Study Reveals Adults With Mental Disorders Are At Significantly Higher Risk of COVID-19 and Have Poorer Outcomes

Study Reveals Adults With Mental Disorders Are At Significantly Higher Risk of COVID-19 and Have Poorer Outcomes

Posted: November 12, 2020
Study Reveals Adults With Mental Disorders Are At Significantly Higher Risk of COVID-19 and Have Poorer Outcomes

Story highlights

A study of over 61 million U.S. adults reveals that those with either lifetime or recent mental disorder diagnosis are at increased risk of COVID-19 infection and tend to have poorer outcomes.


A systematic study based on the health histories of over 61 million American adults has found that people with a recent diagnosis of a mental disorder have a significantly increased risk for COVID-19 infection and tend to have worse outcomes than people infected with COVID-19 who don’t have a mental disorder.

“Recent diagnosis” in the study was defined as within the last year. Those recently diagnosed with depression had the greatest risk of COVID infection, followed by those recently diagnosed with schizophrenia.

For those recently diagnosed with a mental disorder who also contracted COVID-19, the death rate was 8.5%, far above the 4.7% death rate in COVID-19 patients in the study with no mental disorder.

The study showed that the negative impacts of COVID/mental health co-morbidities were most pronounced in African-Americans and women. Among people with a recent diagnosis of mental disorder, African-Americans were found to have a higher COVID-19 infection risk than Caucasians. Women with chronic or recent mental disorder diagnoses were more likely to be infected with COVID-19 than men.

The study was led by Nora Volkow, M.D., Director of the NIH’s National Institute on Drug Abuse (NIDA). She is a member of the BBRF Scientific Council.

Her team examined electronic health records of 61.7 million Americans aged 18 or over, 11.2 million of whom (18%) had a lifetime diagnosis of a mental disorder—recently, within the last year, or prior. A total of 1.3 million in the database had a recent mental health diagnosis. Within the same set of 61.7 million people, 15,110 had been infected with the COVID-19 virus, and 5,450 of these individuals (36%) had a lifetime mental health diagnosis; of these, 3,430 were diagnosed within the last year. It was in this latter group—recently diagnosed and contracting COVID—that the death rate was 8.5%.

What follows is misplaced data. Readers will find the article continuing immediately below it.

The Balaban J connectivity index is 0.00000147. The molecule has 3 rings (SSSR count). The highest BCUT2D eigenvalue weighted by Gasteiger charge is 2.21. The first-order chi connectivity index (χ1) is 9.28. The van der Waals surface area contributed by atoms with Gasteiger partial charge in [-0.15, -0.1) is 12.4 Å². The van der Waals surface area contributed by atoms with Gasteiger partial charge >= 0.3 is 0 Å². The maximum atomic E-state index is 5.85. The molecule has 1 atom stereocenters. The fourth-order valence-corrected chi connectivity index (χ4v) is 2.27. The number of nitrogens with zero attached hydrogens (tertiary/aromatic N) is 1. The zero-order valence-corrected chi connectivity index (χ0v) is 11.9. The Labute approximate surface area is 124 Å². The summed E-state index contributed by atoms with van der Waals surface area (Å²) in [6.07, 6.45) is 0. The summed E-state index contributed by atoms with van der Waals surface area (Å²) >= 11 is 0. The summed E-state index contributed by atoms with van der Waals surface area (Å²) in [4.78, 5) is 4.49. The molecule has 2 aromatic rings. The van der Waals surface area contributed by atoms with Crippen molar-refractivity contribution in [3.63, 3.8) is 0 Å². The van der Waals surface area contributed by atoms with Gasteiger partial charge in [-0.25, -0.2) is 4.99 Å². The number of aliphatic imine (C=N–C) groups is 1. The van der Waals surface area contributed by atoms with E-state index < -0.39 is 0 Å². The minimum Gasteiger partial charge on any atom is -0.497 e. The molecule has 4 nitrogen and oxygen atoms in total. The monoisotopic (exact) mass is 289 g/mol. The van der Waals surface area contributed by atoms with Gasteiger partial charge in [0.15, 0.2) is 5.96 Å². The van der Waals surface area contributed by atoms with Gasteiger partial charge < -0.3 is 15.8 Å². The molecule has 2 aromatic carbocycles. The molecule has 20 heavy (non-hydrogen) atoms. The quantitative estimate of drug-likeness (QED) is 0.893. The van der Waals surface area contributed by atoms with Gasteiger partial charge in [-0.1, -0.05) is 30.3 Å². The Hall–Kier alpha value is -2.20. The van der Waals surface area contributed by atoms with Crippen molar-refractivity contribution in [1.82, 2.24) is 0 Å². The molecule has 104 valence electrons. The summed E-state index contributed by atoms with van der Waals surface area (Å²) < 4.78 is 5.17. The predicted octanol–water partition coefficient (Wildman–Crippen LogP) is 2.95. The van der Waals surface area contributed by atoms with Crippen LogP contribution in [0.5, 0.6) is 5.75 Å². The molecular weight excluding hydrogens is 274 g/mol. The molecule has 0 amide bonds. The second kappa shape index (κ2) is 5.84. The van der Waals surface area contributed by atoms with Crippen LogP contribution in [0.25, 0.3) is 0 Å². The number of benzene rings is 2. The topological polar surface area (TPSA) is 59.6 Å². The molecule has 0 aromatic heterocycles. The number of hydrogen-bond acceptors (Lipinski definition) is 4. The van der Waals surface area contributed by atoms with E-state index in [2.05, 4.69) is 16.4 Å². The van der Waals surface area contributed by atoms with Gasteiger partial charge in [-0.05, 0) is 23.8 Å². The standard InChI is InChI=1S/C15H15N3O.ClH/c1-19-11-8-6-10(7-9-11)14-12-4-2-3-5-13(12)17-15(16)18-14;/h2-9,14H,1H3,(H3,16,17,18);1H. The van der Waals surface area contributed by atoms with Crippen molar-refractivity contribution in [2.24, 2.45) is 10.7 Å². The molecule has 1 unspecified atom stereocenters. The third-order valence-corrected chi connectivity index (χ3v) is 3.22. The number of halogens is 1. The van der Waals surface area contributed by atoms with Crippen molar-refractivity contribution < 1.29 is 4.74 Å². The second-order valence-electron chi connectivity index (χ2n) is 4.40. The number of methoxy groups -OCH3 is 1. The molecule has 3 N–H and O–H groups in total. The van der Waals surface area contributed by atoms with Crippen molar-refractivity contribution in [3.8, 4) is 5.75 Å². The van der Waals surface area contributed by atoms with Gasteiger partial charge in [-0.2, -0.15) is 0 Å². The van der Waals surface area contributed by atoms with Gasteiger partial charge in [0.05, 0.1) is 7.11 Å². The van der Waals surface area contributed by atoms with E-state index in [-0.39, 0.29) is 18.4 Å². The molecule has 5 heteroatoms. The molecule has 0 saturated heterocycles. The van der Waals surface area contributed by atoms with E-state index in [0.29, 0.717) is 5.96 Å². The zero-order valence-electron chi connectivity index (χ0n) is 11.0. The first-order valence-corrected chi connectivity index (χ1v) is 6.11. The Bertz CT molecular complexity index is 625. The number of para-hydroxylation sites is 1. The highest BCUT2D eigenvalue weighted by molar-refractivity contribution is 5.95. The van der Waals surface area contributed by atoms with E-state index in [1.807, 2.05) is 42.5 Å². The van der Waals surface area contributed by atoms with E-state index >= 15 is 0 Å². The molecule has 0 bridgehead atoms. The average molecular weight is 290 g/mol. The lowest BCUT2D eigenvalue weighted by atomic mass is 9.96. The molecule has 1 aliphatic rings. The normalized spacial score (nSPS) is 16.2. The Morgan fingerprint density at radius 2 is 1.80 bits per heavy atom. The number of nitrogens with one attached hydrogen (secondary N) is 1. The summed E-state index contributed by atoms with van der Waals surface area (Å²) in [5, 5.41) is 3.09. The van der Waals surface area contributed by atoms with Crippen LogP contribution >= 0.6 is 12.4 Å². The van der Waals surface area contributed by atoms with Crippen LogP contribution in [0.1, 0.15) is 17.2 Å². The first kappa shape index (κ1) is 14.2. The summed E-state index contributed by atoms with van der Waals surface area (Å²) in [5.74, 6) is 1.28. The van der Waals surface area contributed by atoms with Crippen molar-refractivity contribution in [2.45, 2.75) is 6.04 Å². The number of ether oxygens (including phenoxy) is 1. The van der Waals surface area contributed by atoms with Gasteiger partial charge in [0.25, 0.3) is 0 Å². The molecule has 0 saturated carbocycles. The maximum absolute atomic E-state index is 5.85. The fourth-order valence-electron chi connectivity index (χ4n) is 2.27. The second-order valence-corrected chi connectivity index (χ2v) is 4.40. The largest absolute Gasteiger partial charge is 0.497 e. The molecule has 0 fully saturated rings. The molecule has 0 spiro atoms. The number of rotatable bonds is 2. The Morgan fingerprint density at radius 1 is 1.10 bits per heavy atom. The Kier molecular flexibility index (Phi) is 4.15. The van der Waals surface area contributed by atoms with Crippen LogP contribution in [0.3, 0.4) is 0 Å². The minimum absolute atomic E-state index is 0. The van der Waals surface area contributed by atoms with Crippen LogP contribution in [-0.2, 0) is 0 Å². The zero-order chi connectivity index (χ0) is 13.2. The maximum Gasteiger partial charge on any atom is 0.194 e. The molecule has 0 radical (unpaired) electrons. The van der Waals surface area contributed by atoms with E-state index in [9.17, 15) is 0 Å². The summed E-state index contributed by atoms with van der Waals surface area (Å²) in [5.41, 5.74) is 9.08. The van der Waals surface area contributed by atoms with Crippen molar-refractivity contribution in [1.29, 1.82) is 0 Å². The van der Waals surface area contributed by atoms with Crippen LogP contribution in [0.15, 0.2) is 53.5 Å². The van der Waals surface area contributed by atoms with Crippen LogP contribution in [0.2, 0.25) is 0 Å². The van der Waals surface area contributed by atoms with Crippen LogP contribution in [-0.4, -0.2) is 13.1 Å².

Importantly, the study, which appeared in the journal World Psychiatry, was designed to reveal correlations, but is not able to judge causality. Nevertheless, Dr. Volkow commented that “the proper control and management of mental disorders is one factor that will [tend to prevent] COVID-19 infection. If you’re delusional or hallucinating, you’re less likely to follow public health interventions. If you’re depressed, you may be unmotivated or you may not care.”

In their paper, Dr. Volkow and colleagues identify individuals with mental disorders as a “highly vulnerable population for COVID-19 infection.” They note that those with mental illness have “life circumstances that place them a higher risk for living in crowded hospitals or residences, or even in prisons,” environments in which infections can spread rapidly. Also, “people with serious mental illnesses are likely to be socioeconomically disadvantaged,” a fact which “might force them to work and live in unsafe environments. Homelessness and unstable housing may affect their ability to quarantine. Stigma may result in barriers to access to healthcare for patients infected with COVID-19, or make them reluctant to seek medical attention for fear of discrimination.”

The team also noted that “higher sensitivity to stress, common among patients with mental disorders, will make it harder for them to cope with the uncertainties, isolation, and economic challenges linked with the COVID-19 pandemic—increasing their risk for relapse and disease exacerbation.”

Yet another factor which may help explain the unique risks faced by those with mental disorders who contract COVID-19 is the increased likelihood that they suffer another major medical comorbidity such as heart disease, diabetes, COPD (lung disease), or substance-use disorders. All of these can contribute to greater severity and poorer outcomes in people who contract the virus.

The researchers suggest that overlapping biological factors may also be implicated. One example is elevated inflammation in the body, which not only can exacerbate COVID response but is also suspected of contributing, in at least some cases, to causality in depression, schizophrenia, and bipolar disorder.

Dr. Volkow and colleagues express the hope that their results will highlight “the need to recognize and address modifiable vulnerability factors and prevent delays in the provision of health care” in people with psychiatric disorders who are infected with the COVID-19 virus.

Drs. QuanQiu Wang and Rong Xu of Case Western Reserve University were co-authors of the paper.